That’s a pretty bad review, right? But Anella gets four of five stars from 134 reviews on Yelp, so what’s the worry? There are a handful of one-star reviews, and, of course, any business can have off days, just like any customer can. However, the hostess involved in the review took offense to the personal attack, and posted a reply that not only follows our dictate to Be a Person but also turns the negative into a positive:
Hi Joan. I am the hostess, although most people know me as the owner. I just wanted to say thanks so much for making it clear what our super reasonable seating policy is. We do not seat incomplete parties in our 30 seat restaurant, especially on a Saturday night, especially when we have other customers who have been waiting an hour for a table. And lets be honest Joan, you and two of your friends arrived at 9:15 for your 9:00 reservation, the rest of your party was still not complete at 9:25 when I finally gave away your table. Your friend had made the reservation that afternoon for 8 people and I explained to him our rules. He said no problem. Sorry you felt the need to personally attack me about this, Joan. Seems likes it best for all involved that you’ve sworn to never return.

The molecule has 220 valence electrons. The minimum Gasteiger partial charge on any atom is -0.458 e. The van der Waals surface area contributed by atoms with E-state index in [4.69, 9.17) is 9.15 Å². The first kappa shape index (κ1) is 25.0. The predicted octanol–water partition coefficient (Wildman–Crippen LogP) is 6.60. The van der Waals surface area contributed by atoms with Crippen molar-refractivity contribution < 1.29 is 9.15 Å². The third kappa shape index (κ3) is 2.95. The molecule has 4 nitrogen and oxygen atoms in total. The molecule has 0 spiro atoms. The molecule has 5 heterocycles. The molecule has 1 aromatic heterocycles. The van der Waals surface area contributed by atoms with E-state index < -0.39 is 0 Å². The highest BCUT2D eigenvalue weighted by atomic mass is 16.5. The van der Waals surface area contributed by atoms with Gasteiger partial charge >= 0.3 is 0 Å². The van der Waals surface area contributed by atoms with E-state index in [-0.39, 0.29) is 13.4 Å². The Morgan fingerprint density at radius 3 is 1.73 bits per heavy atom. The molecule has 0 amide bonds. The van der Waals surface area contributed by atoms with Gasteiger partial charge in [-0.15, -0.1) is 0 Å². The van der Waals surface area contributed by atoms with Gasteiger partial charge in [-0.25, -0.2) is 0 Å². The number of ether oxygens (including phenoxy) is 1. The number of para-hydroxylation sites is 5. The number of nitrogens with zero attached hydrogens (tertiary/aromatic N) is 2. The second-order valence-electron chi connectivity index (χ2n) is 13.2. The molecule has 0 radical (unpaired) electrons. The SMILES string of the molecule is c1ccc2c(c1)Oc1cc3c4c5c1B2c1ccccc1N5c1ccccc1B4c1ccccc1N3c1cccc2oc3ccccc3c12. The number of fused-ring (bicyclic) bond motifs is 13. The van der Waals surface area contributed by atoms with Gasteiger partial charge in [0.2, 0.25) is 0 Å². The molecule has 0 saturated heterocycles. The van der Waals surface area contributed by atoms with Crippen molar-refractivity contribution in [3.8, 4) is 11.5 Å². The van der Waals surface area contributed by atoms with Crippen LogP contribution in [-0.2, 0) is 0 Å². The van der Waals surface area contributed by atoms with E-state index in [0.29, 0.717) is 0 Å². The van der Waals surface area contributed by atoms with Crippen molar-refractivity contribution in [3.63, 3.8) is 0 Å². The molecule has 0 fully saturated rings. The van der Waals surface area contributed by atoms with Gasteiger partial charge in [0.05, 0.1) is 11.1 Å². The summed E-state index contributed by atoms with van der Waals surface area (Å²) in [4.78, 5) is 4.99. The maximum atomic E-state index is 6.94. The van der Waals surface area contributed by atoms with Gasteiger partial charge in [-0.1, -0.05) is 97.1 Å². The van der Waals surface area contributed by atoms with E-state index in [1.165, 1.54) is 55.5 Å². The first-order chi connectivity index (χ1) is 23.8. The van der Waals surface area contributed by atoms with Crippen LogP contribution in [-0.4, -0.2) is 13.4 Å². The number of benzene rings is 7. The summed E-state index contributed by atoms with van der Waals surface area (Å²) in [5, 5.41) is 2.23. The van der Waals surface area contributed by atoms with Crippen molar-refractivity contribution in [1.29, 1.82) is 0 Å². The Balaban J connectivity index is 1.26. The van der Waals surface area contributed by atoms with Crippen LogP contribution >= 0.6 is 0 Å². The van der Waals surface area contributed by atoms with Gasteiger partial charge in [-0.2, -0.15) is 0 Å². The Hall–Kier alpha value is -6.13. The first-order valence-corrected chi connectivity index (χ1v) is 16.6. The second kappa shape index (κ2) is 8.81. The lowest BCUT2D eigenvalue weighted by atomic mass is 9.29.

Nicely done. The customer is NOT always right, and people know that. I’m sure you have been out on the town with a friend who has gone ballistic over a small fault in service. How did you feel? I mean, besides embarrassed? You felt like your friend was acting like a jerk.
It’s the same on social media. If a prospective buyer sees hundreds of good comments or reviews and one or two cranky ones, the buyer will understand. We all encounter trolls in real life and tend to discount what they say. It’s exactly the same online.
So don’t go crazy if you see a negative comment online (see the post, CIOs: Techniques for Handling Social Media Negatives, from our What CIOs Need to Know About Social Media series for more info), and don’t panic.
If you’re really worried about the negative Nellie, you can encourage your best customers to either address the matter directly, or (preferably) just comment honestly about their own experiences. In a recent example, in the CNBC article, Defending Your Reputation With a Strong Offense, a dentist was dismayed to find negative reviews of her practice online:
[S]he encouraged her patients to write their own reviews. While those more favorable contributions helped push down the negative ones for a while, they started to reappear a month later.
Since subscribing to Reputation.com about six months ago, the negative reviews have become harder to find.
By the way, this all doesn’t mean you don’t need to worry about negative reactions on social media. See our Social Media Hall of Shame for examples of companies who have been bitten by social media negativity. But if you act honestly and respond respectfully when necessary, you’re going to be lots better off than if you act like, say, Nestle or Motrin, to name just two hapless companies inducted into the Hall.
I hope that doggone lumberjack didn’t get the full refund he demanded, or even the half refund the retailer so graciously offered!